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Potential Employee Uprising Quelled With Free Pizza

Just moments earlier, these passive and complacent workers were talking about setting fire to their office.
Just moments earlier, these passive and complacent workers were talking about setting fire to their office.

NEW YORK—A massive employee backlash over low wages and increased workload was narrowly averted this week when company management arranged to have eight large pizzas delivered to the design firm Cobalt Media, instantly quelling months of mounting resentment and dissatisfaction.

The pizzas—topped with pepperoni, mushroom, and extra cheese—effectively cooled down the angry mob, which had reportedly reached its boiling point. According to Cobalt sources, the free Italian pies arrived approximately 20 minutes after a company-wide e-mail detailing upcoming cutbacks was sent out late Friday morning.

"Everyone's been fed up and ready to explode at management for weeks," production designer Carolyn Wurster said. "But then all those pizzas showed up, and it just didn't seem like the right time to start demanding a legitimate healthcare plan or salary raises that reflect the amount of work we do."

Added Wurster, "They ordered like 10 huge pies."

Purchased from nearby restaurant chain Antonio's, the complimentary pizzas had an acute calming effect on the tense office environment within minutes. Heated discussions about managerial incompetence were quickly replaced with friendly banter about favorite junk foods, while angry rumblings over a series of unexplained layoffs were supplanted by conversations about upcoming weekend plans.

A number of Cobalt employees still committed to protesting with a possible work stoppage were silenced upon seeing that, in addition to the tasty pizzas, a two-liter bottle of Pepsi had also been supplied.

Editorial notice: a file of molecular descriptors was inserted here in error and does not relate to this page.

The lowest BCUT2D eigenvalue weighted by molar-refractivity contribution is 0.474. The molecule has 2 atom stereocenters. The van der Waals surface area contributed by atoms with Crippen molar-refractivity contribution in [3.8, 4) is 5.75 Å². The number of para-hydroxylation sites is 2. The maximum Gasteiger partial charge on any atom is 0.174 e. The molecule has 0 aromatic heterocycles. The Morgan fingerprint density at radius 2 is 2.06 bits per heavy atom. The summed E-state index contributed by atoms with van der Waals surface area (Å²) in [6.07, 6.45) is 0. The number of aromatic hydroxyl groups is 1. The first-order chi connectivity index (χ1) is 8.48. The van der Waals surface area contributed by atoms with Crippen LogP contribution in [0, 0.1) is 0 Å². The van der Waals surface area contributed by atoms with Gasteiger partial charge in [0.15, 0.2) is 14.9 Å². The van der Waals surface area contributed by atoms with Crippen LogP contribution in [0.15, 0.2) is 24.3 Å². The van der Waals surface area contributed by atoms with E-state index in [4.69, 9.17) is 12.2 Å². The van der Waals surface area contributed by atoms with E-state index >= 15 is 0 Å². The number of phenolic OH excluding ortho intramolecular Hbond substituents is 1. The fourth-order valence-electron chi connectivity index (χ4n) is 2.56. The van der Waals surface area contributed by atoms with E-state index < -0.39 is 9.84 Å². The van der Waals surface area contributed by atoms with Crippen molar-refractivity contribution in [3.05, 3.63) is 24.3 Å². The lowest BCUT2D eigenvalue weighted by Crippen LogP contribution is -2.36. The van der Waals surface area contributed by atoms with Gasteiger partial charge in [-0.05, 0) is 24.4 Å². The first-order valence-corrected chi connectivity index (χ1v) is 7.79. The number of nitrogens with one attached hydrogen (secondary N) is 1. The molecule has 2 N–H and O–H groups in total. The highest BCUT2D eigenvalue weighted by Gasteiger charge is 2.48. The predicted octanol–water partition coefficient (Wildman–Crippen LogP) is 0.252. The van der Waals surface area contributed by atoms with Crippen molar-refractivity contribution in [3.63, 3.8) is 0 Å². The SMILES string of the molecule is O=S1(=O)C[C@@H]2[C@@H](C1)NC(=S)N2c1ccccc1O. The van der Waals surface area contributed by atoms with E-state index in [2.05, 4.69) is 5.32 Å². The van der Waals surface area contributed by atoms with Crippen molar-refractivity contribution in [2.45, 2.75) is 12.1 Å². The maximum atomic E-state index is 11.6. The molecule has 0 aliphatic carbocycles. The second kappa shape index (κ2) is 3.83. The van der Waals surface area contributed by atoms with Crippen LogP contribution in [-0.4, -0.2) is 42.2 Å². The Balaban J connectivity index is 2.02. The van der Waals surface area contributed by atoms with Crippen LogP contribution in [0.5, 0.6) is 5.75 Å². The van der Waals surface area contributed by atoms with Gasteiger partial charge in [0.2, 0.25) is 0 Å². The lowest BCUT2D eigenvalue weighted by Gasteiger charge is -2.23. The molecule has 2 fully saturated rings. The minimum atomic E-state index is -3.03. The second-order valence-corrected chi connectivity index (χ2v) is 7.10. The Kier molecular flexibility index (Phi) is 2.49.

"Almost every day I think about quitting and never coming back," said Michael Schappel, whose duties often require him to work on weekends for no additional pay. "However, seeing those pizzas, it made me wonder if I hadn't been too hard on management."

Frustrated employees carefully outlined all of their complaints in this passionate and convincing document.

"At least the garlic knots showed they were thinking about us," Schappel continued.

Besides suppressing the overwhelming office acrimony, the pizzas appeared to subdue frustrated employees on a physical level, leaving many full and slightly fatigued. Art director Craig Warren, who was seen just two hours earlier pacing back and forth in anger, skulked quietly back to his desk after consuming four slices of sausage and ham; and receptionist Margaret Doyle reportedly forgot all about a meeting she had scheduled with Cobalt supervisors to discuss her dismay over being denied maternity leave.

"We were going to hand in a petition giving management an ultimatum, but it's not like the whole thing can't wait until next week," project coordinator Phillip Beinart said. "I don't have much time to finish the drawings for our newest account—especially after taking that extra-long lunch break."

Cobalt upper management has successfully tempered employee hostility in the past. In 2006, growing resentment over the lack of a 401(k) plan was successfully allayed by a surprise order of gourmet cupcakes. And in 2007, a $25 gift certificate to an online novelty store effectively convinced employees that converting storage closets into offices and sharing them with three coworkers was not as bad as they had initially thought.

While no measurable improvements have been observed since the free lunch, Cobalt employees said they believe the pizzas—particularly the more expensive Hawaiian-style pies—signaled an important turnaround in management philosophy, and could eventually lead to more substantial changes.

"Today, they give us free pizza, but a month from now it might be those new computers they've been promising, or even those vacation days they took away a couple of years ago," veteran designer Chuck Meyer said. "Or maybe it's more free pizza, which would be pretty good, too."

Cobalt president Robert Weinblatt, who is based at the company's headquarters in Chicago, said ordering the pizzas was the right thing to do.

"After hearing that our staff was so unhappy, I wanted to make it clear to everyone how much our workers mean to us," Weinblatt said. "Also, Antonio's Pizzeria is one of our clients, so it didn't cost the company a dime."

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